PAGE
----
No perfect tools - New TIMBRE article published

01.02.2015 11:37

Trade-offs between sustainability and user requirements challenge land-use decisions

The EU Soil Thematic Strategy calls for the application of sustainability concepts and methods as part of an integrated policy to prevent soil degradation and to increase the re-use of brownfields. Although certain general principles have been proposed for the evaluation of sustainable development, the practical application of sustainability assessment tools (SATs) is contingent on the actual requirements of tool users, e.g. planners or investors, to pick up such instruments in actual decision making. Researcher from the Helmholtz Centre for Environmental Research - UFZ examined the normative sustainability principles that need to be taken into account in order to make sound land-use decisions between new development on greenfield sites and the regeneration of brownfields – and related these principles to empirically observed user requirements and the properties of available SATs. In this way they provide an overview of approaches to sustainability assessment. Three stylized approaches, represented in each case by a typical tool selected from the literature, are presented in the article, which has been published in the Journal for Environmental Management. These SATs are contrasted with (1) the norm-oriented Bellagio sustainability principles and (2) the requirements of three different stakeholder groups: decision makers, scientists/experts and representatives of the general public. The paper disentangles some of the inevitable trade-offs involved in seeking to implement sustainable land-use planning, i.e. between norm orientation and holism, broad participation and effective communication. It concludes with the controversial assessment that there are no perfect tools and that to be meaningful the user requirements of decision makers must take precedence over those of other interest groups in the design of SATs.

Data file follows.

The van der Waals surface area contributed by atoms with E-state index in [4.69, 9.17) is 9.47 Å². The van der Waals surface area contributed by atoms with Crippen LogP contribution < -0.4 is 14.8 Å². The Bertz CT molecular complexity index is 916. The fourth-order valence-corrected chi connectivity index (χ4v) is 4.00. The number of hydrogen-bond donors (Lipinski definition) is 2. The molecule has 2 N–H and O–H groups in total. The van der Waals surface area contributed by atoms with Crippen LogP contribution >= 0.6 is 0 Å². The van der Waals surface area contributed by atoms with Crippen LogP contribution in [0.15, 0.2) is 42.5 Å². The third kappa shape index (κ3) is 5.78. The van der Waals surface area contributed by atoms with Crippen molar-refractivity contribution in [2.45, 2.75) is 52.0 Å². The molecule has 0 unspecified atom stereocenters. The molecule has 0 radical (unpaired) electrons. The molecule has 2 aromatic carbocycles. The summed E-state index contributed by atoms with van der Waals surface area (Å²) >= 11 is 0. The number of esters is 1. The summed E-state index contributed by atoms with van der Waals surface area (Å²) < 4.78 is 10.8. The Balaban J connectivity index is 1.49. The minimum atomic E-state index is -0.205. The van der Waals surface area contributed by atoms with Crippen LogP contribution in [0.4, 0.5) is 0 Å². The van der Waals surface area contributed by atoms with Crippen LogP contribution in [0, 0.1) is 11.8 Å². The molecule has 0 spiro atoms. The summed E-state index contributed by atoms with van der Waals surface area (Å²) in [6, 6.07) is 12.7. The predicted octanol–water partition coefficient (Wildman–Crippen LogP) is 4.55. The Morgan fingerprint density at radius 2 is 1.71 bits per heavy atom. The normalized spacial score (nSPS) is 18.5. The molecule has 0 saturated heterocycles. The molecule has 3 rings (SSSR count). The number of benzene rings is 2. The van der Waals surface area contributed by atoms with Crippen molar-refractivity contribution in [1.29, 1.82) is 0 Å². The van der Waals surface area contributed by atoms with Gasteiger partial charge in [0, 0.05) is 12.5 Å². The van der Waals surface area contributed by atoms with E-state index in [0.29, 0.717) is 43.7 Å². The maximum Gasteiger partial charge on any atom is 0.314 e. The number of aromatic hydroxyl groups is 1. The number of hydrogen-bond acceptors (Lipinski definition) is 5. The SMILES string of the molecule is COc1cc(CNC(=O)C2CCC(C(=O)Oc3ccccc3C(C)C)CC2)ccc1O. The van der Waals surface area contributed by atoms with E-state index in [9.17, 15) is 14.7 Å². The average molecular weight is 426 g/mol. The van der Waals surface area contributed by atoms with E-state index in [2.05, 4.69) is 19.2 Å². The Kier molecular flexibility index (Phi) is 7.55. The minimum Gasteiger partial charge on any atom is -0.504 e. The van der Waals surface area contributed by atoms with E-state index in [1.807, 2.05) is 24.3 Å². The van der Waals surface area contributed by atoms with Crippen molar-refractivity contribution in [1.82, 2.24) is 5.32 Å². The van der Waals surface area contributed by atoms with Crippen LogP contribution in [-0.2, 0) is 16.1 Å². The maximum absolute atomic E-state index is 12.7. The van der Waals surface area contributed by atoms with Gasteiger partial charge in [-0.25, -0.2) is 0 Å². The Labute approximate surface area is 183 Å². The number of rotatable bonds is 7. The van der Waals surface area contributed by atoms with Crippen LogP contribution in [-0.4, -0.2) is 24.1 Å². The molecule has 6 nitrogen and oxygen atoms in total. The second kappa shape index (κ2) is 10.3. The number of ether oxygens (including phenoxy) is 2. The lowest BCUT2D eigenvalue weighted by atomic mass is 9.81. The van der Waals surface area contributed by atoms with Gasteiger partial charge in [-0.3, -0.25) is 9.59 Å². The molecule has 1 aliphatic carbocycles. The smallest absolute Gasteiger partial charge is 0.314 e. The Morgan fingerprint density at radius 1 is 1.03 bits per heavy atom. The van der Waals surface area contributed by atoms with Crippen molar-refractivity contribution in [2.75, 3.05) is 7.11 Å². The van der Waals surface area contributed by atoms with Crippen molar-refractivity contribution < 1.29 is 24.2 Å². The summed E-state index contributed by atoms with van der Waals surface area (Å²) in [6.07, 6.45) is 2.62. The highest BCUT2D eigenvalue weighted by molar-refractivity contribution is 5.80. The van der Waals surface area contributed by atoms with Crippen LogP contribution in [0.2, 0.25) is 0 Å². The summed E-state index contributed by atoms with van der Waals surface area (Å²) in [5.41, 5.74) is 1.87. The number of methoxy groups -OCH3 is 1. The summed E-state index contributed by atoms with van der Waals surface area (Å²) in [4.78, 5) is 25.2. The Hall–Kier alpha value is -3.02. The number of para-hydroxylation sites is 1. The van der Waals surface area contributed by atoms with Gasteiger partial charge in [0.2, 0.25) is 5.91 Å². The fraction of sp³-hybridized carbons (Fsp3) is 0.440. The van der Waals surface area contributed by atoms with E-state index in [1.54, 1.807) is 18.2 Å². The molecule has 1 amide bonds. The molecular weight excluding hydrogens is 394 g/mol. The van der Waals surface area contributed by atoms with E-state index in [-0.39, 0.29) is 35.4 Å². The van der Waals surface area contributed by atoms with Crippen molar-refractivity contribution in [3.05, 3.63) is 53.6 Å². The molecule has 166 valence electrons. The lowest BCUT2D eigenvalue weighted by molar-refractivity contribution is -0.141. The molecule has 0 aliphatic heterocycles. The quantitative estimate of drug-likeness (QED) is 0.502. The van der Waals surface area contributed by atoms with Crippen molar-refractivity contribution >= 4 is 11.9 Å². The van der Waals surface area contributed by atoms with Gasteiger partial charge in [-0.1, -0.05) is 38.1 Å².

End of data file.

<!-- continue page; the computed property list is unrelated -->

You can download the authors accepted manuscript copy here. For the final published version, refer to the following reference:

Bartke, S., R. Schwarze (2015): No perfect tools: Trade-offs of sustainability principles and user requirements in designing tools supporting land-use decisions between greenfields and brownfields, Journal of Environmental Management 153, 11-24, doi: 10.1016/j.jenvman.2015.01.040

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